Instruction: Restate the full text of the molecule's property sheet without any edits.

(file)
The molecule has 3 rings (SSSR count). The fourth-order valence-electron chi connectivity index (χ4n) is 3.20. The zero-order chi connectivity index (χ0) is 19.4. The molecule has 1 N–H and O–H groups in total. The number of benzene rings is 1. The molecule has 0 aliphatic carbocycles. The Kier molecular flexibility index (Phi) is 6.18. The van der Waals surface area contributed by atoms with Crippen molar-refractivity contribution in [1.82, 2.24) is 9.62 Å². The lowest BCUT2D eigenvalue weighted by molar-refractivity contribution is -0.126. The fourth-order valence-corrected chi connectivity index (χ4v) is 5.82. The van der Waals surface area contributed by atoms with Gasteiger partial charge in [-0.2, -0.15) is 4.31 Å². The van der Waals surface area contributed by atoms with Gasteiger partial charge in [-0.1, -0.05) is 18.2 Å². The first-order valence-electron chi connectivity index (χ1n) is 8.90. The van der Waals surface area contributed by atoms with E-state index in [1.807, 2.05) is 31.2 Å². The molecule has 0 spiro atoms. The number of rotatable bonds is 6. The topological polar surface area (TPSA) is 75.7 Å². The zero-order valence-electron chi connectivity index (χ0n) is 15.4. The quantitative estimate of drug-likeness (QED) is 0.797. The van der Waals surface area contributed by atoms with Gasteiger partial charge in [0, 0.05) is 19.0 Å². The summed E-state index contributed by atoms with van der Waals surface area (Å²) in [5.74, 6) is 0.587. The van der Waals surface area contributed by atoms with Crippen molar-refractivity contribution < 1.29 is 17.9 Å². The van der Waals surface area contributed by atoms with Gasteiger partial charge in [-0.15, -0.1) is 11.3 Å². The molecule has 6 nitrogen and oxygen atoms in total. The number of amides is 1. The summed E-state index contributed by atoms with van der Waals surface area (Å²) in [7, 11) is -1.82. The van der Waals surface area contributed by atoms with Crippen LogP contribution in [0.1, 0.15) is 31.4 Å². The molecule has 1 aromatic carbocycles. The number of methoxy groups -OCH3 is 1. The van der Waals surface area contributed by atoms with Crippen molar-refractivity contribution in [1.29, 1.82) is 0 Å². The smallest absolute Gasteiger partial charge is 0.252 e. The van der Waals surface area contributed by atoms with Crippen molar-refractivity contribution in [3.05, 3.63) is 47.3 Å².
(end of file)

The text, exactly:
The molecule has 3 rings (SSSR count). The fourth-order valence-electron chi connectivity index (χ4n) is 3.20. The zero-order chi connectivity index (χ0) is 19.4. The molecule has 1 N–H and O–H groups in total. The number of benzene rings is 1. The molecule has 0 aliphatic carbocycles. The Kier molecular flexibility index (Phi) is 6.18. The van der Waals surface area contributed by atoms with Crippen molar-refractivity contribution in [1.82, 2.24) is 9.62 Å². The lowest BCUT2D eigenvalue weighted by molar-refractivity contribution is -0.126. The fourth-order valence-corrected chi connectivity index (χ4v) is 5.82. The van der Waals surface area contributed by atoms with Gasteiger partial charge in [-0.2, -0.15) is 4.31 Å². The van der Waals surface area contributed by atoms with Gasteiger partial charge in [-0.1, -0.05) is 18.2 Å². The first-order valence-electron chi connectivity index (χ1n) is 8.90. The van der Waals surface area contributed by atoms with E-state index in [1.807, 2.05) is 31.2 Å². The molecule has 0 spiro atoms. The number of rotatable bonds is 6. The topological polar surface area (TPSA) is 75.7 Å². The zero-order valence-electron chi connectivity index (χ0n) is 15.4. The quantitative estimate of drug-likeness (QED) is 0.797. The van der Waals surface area contributed by atoms with Gasteiger partial charge in [0, 0.05) is 19.0 Å². The summed E-state index contributed by atoms with van der Waals surface area (Å²) in [5.74, 6) is 0.587. The van der Waals surface area contributed by atoms with Crippen molar-refractivity contribution < 1.29 is 17.9 Å². The van der Waals surface area contributed by atoms with Gasteiger partial charge in [-0.15, -0.1) is 11.3 Å². The molecule has 6 nitrogen and oxygen atoms in total. The number of amides is 1. The summed E-state index contributed by atoms with van der Waals surface area (Å²) in [7, 11) is -1.82. The van der Waals surface area contributed by atoms with Crippen LogP contribution in [0.1, 0.15) is 31.4 Å². The molecule has 1 aromatic carbocycles. The number of methoxy groups -OCH3 is 1. The van der Waals surface area contributed by atoms with Crippen molar-refractivity contribution in [1.29, 1.82) is 0 Å². The smallest absolute Gasteiger partial charge is 0.252 e. The van der Waals surface area contributed by atoms with Crippen molar-refractivity contribution in [3.05, 3.63) is 47.3 Å².